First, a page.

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Ebola Virus: Everything you should know

The Ebola virus causes a severe viral infection known as the Ebola virus disease (EVD) or the Ebola haemorrhagic fever. According to WHO, the infection has a high fatality rate of 90 per cent in humans. All reported outbreaks of Ebola virus have occurred in Central and West African villages located near tropical forests. The virus was first discovered near the Ebola River in the Democratic Republic of Congo in 1976. Outbreaks have been reported sporadically in West Africa since then. The 2014 Ebola outbreak is taking place in the West African countries of Liberia, Guinea, Nigeria and Sierra Leone. As of now, no Ebola case or death has been reported outside Africa, but all countries are screening passengers flying out of the red zones for any signs of infection.

How does the infection spread?

The Ebola virus is transmitted to humans from wild animals, and can spread between humans through direct or indirect contact with body fluids or blood. The natural host of the virus is believed to be fruits bats (Pteropodidae family).

How to identify EVD?

Symptoms of infection include:

  • • Sudden fever
  • • Muscle pain and weakness
  • • Sore throat
  • • Headache
  • • Diarrhoea, vomiting
  • • Rash

Kidney and liver functioning impaired Symptoms may appear within two to 21 days post infection, and the patient remains infectious as long as the virus is in the system. Laboratory tests that can detect infection are antigen detection tests, electron microscopy, enzyme-linked immunosorbent assay (ELISA), reverse transcriptase polymerase chain reaction (RT-PCR) assay, serum neutralisation, and cell culture to isolate virus.

Is an Ebola virus infection treatable?

Currently, no vaccine exists to be given to humans or animals. Research is on-going but no vaccine is ready for clinical administration yet. Patients are given intensive care; oral rehydration with intravenous fluids and electrolytes is important.

Who’s at risk?

All human infections of Ebola virus have occurred in Africa so far. People at highest risk are healthcare workers (spread can occur if adequate containment control is not exercised during treatment) and friends and family of infected patients. Ebola virus cannot be transmitted through air, food or water. Infection only spreads through direct contact with an infected person who exhibits the symptoms. Note: A non-symptomatic person is not contagious.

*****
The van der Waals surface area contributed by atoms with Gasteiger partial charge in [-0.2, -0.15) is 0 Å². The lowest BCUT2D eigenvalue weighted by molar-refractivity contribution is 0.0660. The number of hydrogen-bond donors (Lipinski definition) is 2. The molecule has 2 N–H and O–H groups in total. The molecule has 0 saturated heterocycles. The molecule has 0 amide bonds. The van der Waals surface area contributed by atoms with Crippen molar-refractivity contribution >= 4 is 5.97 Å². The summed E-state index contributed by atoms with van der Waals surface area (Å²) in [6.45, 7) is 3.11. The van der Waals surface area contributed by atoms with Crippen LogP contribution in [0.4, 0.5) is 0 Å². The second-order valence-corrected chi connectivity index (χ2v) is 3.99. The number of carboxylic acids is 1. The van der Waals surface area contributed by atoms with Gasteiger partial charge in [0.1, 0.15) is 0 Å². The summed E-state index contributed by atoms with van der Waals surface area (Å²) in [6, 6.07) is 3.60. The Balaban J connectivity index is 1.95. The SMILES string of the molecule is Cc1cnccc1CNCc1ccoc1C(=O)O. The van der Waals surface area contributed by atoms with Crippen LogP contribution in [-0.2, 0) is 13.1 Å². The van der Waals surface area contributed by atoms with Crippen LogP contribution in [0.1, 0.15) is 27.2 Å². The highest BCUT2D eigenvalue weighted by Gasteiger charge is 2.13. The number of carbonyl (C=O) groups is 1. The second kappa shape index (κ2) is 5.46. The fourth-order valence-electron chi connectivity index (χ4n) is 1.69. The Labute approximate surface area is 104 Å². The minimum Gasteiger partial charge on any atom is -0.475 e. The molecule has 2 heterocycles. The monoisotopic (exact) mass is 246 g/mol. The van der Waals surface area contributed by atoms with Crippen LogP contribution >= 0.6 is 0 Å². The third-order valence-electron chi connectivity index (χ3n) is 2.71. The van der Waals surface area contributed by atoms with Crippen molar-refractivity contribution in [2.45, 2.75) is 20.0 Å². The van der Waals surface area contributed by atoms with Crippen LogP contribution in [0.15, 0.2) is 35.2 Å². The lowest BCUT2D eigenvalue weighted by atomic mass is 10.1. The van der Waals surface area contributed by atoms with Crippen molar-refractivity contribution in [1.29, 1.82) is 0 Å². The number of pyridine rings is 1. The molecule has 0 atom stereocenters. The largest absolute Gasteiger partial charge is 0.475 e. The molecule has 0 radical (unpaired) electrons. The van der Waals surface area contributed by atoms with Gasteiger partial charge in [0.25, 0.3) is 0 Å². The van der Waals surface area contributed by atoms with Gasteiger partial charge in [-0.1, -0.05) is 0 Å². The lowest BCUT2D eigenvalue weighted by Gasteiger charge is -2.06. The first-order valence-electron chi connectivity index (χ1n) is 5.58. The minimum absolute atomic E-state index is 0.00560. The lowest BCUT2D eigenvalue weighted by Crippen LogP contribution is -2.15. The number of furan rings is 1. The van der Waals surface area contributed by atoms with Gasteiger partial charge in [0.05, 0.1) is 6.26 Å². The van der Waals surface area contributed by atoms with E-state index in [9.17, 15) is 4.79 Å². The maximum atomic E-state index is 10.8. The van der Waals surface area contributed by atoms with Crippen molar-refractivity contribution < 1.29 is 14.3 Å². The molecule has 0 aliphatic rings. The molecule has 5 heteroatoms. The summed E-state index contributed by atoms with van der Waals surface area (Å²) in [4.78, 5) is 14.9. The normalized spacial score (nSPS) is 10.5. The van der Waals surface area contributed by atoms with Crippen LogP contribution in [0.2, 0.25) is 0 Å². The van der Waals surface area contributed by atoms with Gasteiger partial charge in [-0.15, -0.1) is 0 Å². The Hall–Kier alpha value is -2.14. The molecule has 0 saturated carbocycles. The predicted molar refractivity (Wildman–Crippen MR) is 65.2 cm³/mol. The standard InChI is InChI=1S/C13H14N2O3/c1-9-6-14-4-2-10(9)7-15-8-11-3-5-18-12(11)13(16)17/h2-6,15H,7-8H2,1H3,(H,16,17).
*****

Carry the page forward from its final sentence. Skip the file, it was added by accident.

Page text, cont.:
How to stay safe

Active screening measures are being taken in West Africa to ensure that no Ebola infected person boards an airplane out of that country. Outbound travellers at airports in Guinea, Liberia and Sierra Leone are also required to fill a health questionnaire. For anyone travelling to a country within the Ebola outbreak area, it is important to take care of the following: • Practice safe hygiene • Avoid items that could have been in contact with blood or body fluids from an infected person • Avoid all contact with animals and raw meat • Avoid visiting hospitals that are treating Ebola patients • Monitor own health for 21 days after leaving Africa. Seek immediate medical help in case of any Ebola symptoms.

Sources: “Ebola virus disease,” WHO.int, World Health Organization, http://www.who.int/mediacentre/factsheets/fs103/en/ “No Ebola case in India, no need for panic: Harsh Vardhan,” IndianExpress.com, August 8, 2014, http://indianexpress.com/article/india/india-others/no-ebola-case-in-india-no-need-for-panic-harsh-vardhan/ “2014 Ebola Outbreak in West Africa,” CDC.gov, Centers for Disease Control and Prevention, http://www.cdc.gov/vhf/ebola/outbreaks/guinea/

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